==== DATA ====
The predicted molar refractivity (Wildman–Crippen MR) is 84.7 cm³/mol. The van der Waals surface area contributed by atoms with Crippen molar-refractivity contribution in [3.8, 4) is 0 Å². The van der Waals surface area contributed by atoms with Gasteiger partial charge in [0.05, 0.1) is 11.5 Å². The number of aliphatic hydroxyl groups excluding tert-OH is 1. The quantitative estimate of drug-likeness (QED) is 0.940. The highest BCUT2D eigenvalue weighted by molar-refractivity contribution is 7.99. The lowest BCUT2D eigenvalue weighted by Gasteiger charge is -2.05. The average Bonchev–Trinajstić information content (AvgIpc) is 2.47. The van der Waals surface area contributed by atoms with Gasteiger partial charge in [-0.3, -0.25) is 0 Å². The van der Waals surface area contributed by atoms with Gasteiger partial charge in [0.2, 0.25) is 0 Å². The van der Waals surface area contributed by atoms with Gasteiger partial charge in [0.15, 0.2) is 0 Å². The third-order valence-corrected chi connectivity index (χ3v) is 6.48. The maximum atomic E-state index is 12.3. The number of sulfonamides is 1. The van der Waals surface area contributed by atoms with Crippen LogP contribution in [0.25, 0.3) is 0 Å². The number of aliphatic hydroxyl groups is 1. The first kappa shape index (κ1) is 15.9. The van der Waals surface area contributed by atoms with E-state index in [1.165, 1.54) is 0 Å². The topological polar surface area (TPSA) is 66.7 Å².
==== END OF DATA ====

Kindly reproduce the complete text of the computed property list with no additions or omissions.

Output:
The predicted molar refractivity (Wildman–Crippen MR) is 84.7 cm³/mol. The van der Waals surface area contributed by atoms with Crippen molar-refractivity contribution in [3.8, 4) is 0 Å². The van der Waals surface area contributed by atoms with Gasteiger partial charge in [0.05, 0.1) is 11.5 Å². The number of aliphatic hydroxyl groups excluding tert-OH is 1. The quantitative estimate of drug-likeness (QED) is 0.940. The highest BCUT2D eigenvalue weighted by molar-refractivity contribution is 7.99. The lowest BCUT2D eigenvalue weighted by Gasteiger charge is -2.05. The average Bonchev–Trinajstić information content (AvgIpc) is 2.47. The van der Waals surface area contributed by atoms with Gasteiger partial charge in [-0.3, -0.25) is 0 Å². The van der Waals surface area contributed by atoms with Gasteiger partial charge in [0.2, 0.25) is 0 Å². The van der Waals surface area contributed by atoms with Gasteiger partial charge in [0.15, 0.2) is 0 Å². The third-order valence-corrected chi connectivity index (χ3v) is 6.48. The maximum atomic E-state index is 12.3. The number of sulfonamides is 1. The van der Waals surface area contributed by atoms with Crippen LogP contribution in [0.25, 0.3) is 0 Å². The number of aliphatic hydroxyl groups is 1. The first kappa shape index (κ1) is 15.9. The van der Waals surface area contributed by atoms with E-state index in [1.165, 1.54) is 0 Å². The topological polar surface area (TPSA) is 66.7 Å².